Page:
For years now, I have worked with an organization called World TEAM Sports, which works in bringing together 'able bodied' and 'disabled' for sporting efforts around the world. Back in 2009, I was collaborating with the Executive Director, Jeff Messner on a potential project for 2010 where we would bring together wounded soldiers for a trekking or climbing project in some far away land. In a strange twist of fate, I learned of a family relative that was killed in combat while fighting in Afghanistan over this same period. This jumped us in to motion quickly and committed us to creating and executing a project that would be set in Nepal and involve climbing a peak. Also at this time I introduced the idea to my long time climbing partner Erik Weihenmayer...the blind climber that I have guided on mountains around the world, including Everest in 2001. Erik, in his typical fashion suggested we "go big" and climb a peak over 20,000 ft...and so it began. As 2011 is the 10 year anniversary of our Everest summit, we saw this as an opportunity to be a part of a project that would be based on something bigger than "our Everest team". Next year will also be the 10 year anniversary of 9/11 and the beginning of full scale international conflict which would effect so many of our men and women in uniform. We knew that the full length documentary would be released in 2011...so the timing for a project of this nature was perfect. So, it was a very auspicious meeting of several events and personalities that planted the seed for this project.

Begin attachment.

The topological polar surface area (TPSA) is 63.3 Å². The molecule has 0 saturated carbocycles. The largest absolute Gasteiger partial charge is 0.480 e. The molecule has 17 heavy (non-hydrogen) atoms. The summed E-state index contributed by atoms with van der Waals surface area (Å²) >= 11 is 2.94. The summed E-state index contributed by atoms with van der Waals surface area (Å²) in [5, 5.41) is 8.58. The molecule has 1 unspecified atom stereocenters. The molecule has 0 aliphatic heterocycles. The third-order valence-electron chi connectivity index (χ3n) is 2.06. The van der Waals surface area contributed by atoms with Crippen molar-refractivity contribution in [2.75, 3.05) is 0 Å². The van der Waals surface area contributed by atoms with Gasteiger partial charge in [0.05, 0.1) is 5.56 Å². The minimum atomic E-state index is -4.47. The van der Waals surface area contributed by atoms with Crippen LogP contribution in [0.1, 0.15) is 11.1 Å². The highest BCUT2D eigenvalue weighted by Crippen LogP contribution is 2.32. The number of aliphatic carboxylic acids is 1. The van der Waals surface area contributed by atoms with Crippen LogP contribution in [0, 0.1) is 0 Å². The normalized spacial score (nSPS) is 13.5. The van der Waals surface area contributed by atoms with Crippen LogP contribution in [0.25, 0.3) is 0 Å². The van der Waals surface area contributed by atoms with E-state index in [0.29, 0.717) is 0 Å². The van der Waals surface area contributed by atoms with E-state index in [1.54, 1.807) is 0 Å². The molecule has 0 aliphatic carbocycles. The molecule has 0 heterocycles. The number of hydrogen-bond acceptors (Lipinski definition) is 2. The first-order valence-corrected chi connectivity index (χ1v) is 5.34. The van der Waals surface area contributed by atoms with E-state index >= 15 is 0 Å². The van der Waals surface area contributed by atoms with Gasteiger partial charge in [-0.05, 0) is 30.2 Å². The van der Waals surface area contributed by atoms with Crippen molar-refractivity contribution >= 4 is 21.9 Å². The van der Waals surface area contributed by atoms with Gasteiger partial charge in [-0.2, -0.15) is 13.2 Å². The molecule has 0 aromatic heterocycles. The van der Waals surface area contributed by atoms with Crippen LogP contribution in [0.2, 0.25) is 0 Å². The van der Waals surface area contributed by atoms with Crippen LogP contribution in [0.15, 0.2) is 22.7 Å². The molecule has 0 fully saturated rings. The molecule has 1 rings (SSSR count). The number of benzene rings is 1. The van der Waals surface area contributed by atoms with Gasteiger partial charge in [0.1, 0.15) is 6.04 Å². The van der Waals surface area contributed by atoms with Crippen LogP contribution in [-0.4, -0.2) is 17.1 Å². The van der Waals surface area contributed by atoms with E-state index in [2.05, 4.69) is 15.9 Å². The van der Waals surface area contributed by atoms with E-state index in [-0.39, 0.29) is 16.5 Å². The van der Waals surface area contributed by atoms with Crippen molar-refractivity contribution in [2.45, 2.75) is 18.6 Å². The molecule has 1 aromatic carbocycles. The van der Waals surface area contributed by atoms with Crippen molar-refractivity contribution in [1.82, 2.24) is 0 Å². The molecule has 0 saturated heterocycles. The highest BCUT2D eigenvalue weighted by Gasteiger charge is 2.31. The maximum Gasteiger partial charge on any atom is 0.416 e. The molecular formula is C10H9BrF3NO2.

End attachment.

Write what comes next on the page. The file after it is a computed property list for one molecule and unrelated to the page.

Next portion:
Also of note...each of our "Everest Team" has a deep and profound respect for the drive and sacrifice of military men and women. Each of us, along with every other citizen of this wonderful country respects the fact that we are provided the opportunity to make a living at climbing mountains as a result of our freedom and the bounty that is provided to us living in the US. These opportunities are in part available to us as a result of the genuine sacrifice made my service men and women. And we aren't very good at many things...but we are good at getting folks up and down mountains. We are indebted and wanted to provide a medium for healing if at all possible.
We had quite a mixed bag of men and women with a wide range of injuries from TBI to PTS (D). Also one blind soldier (from an IED) and 3 below the knee amputees. Regarding their motivations...several of them would probably tell you this was simply an opportunity to go have an adventure and climb a mountain in Nepal whereas there are a few that perceived this trip as an instrument of healing. PTS and TBI are very nebulous injuries...that remain difficult to treat. A journey into the Himalaya is a wonderful medium to allow one to look inside and be somewhat reflective about previous events and hopeful future endeavors. I feel confident that each soldiers pushed themselves physically and emotionally well beyond what they thought capable.
You have a unique perspective on disability, whether physical or emotional, would you care to share your thoughts about people with disabilities? Do you think all of us have disabilities?